Karen Whitfield discusses the future of agriculture in Wales in the face of the climate crisis.
In 1973 the very first Convention on International Trade in Endangered Species of Wild Fauna and Flora (CITES) was signed. This was an international agreement between governments to ensure that the international trade in specimens of wild animals and plants does not threaten the survival of the species.
In our small nation alone, one in six species is at risk of extinction.
Fifty years on, environmental organisations like Wales Environment Link continue to call for governments to commit and invest in protecting our wildlife. This follows on from previous campaigns such as CITES, the Convention on Biological Diversity and global nature conservation efforts, along with the Sustainable Development Goals. We have high hopes for the new Kunming-Montreal Global Biodiversity Framework and how this can deliver for nature in Wales.
In Wales, we have our own complementary seven well-being goals included in our ground-breaking Well-being of Future Generations Act and a progressive Environment (Wales) Act, yet we continue to see a huge loss in our wildlife and biodiversity.
In our small nation alone, one in six species is at risk of extinction. The shrill carder bee can only be found at the Gwent Levels and areas of Pembrokeshire and Glamorgan coast, and one in four bird species such as the swift, greenfinch and rook are in “serious trouble,” as revealed by RSPB Cymru’s report on Birds of Conservation Concern, published last December.
Earlier this month we marked World Wildlife Day, and this year’s theme was ‘partnerships for wildlife conservation.’ It has made me reflect on the partnerships that are being developed to call for our first Agriculture Bill (Wales), which is being debated and amended in the Senedd, to put nature first.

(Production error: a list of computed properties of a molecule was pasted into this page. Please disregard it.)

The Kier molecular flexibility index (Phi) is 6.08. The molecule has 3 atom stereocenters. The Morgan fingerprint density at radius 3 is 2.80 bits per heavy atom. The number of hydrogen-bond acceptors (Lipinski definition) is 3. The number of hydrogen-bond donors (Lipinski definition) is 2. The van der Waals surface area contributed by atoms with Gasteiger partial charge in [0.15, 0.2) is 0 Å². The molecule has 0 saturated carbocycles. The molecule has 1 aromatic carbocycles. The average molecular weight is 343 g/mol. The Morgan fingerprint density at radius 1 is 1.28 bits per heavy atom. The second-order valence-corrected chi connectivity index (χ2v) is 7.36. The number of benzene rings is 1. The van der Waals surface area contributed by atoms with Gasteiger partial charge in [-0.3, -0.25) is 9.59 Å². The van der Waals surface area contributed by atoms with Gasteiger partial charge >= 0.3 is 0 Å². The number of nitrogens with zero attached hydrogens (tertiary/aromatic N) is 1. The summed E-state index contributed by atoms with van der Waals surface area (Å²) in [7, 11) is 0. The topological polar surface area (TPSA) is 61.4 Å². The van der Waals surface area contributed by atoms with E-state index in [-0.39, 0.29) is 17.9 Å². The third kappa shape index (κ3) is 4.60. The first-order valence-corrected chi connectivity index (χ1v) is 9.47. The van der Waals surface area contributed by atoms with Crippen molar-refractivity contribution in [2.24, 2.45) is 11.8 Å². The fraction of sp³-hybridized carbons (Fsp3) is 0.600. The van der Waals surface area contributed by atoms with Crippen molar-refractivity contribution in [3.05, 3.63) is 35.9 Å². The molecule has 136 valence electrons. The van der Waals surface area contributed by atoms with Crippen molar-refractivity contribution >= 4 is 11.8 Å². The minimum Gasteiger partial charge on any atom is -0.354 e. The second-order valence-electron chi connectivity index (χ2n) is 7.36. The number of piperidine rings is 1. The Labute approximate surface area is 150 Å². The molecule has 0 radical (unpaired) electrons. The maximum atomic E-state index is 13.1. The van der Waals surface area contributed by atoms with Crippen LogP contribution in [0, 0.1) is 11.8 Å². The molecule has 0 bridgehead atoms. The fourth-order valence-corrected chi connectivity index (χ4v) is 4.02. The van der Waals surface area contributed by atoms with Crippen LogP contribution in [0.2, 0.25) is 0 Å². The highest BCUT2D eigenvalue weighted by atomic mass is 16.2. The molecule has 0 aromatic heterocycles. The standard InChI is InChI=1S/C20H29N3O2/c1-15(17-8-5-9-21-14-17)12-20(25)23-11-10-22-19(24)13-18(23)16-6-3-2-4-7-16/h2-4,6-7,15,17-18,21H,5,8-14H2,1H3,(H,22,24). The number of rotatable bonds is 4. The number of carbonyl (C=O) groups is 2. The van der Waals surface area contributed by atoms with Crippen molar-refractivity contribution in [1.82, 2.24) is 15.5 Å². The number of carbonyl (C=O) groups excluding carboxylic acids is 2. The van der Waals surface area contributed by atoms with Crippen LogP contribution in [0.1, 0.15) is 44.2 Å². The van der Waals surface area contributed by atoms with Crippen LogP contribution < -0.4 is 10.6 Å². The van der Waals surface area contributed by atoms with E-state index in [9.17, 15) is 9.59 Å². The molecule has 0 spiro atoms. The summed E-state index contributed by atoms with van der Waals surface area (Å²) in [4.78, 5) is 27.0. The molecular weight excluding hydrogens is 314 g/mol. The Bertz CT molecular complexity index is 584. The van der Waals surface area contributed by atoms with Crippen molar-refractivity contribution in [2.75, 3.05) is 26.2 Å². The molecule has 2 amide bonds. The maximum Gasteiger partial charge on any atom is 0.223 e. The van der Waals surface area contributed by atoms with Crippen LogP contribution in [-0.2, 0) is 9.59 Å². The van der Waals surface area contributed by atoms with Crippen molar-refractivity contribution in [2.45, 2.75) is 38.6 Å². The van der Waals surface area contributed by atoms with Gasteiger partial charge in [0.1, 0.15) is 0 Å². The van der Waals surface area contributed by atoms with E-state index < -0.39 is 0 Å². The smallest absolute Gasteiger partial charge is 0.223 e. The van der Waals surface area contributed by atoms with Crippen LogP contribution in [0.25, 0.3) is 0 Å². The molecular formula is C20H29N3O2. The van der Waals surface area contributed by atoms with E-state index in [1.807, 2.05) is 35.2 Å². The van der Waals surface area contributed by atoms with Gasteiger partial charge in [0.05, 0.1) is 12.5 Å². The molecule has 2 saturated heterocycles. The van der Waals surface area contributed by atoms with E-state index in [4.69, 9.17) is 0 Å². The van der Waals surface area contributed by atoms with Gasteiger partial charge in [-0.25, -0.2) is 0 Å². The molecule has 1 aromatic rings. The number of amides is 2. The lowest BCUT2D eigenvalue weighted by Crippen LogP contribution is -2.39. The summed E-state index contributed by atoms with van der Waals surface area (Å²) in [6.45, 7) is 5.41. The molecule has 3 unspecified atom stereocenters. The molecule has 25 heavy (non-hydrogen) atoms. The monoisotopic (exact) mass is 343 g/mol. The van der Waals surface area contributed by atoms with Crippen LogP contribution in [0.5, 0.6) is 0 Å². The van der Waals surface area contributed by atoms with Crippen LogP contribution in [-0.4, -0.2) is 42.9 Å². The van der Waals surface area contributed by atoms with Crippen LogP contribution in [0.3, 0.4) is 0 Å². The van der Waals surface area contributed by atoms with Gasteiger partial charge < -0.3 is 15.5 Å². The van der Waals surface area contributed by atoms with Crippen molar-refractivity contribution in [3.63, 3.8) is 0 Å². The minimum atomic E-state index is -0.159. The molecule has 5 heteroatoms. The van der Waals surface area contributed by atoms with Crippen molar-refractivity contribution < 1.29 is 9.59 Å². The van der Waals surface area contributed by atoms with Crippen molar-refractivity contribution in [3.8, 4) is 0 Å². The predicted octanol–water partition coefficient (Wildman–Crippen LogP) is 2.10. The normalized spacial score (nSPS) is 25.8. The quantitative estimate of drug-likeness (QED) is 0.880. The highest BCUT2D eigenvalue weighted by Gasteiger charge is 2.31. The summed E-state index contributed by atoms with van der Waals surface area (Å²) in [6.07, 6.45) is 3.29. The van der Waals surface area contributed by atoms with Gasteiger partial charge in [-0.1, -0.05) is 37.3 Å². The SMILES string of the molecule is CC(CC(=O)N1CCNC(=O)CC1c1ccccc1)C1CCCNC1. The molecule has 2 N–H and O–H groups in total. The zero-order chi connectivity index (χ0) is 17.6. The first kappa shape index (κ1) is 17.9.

This may seem at odds with an agricultural sector that is facing several changes from payment support during a transition from the EU Common Agricultural Policy, to responding to climate change, rising costs, new trade deals and other external factors such as the war in Ukraine.
However, this is a once-in-a-generation opportunity to create an Agriculture Bill that protects nature and supports our farmers who manage a large part of our land throughout Wales. Reducing greenhouse gases, protecting and restoring biodiversity to support the resilience of our ecosystems and stem any further losses, improving air and water quality and mitigating flood and drought are just some of the areas farming can work on in partnership with different organisations to create a more resilient Wales.
The Bill sets four Sustainable Land Management objectives, which we would like to see delivered together, with no single objective prioritised above another, along with clearer links to the Well-being of Future Generations and Environment Acts. Crucially, we would like to see the Bill focus more on the need to restore nature from its current state and to protect our unique landscapes.
In the face of declining species and climate change this is the approach that can make a difference to create a healthier, prosperous and resilient Wales.
The Welsh Government supports the Global Biodiversity Framework to protect 30% of our land, inland waters, and sea by 2030. By strengthening the Bill in the ways that we are suggesting we will help Wales achieve this target.
It is important that we set the framework for farmers to be paid to deliver these improvements as part of the bill. These changes need to go beyond the current legal requirements and minimum standards, delivering public and environmental benefit and value for taxpayers.
Many of these improvements will have more impact if they are delivered in partnership with other farmers and land managers to provide services such as large-scale habitat restoration, tree planting to reduce flooding, capture carbon and improve air quality, connecting access routes to the countryside and our rivers, lakes and coastal waters and taking collective action on pollution. The new Sustainable Farming Scheme must provide the necessary support for this partnership to work.
We know that the sorts of changes we are calling for can make a huge difference to farm businesses as well as to the environment and our wildlife. Organisations like ours stand ready to support farmers in making these important changes. After all, this is what partnership is about: supporting one another for the greater good. In the face of declining species and climate change this is the approach that can make a difference to create a healthier, prosperous and resilient Wales.
All articles published on the welsh agenda are subject to IWA’s disclaimer.
This article was edited by Kaja Brown thanks to the Books Council of Wales’ New Audiences Fund.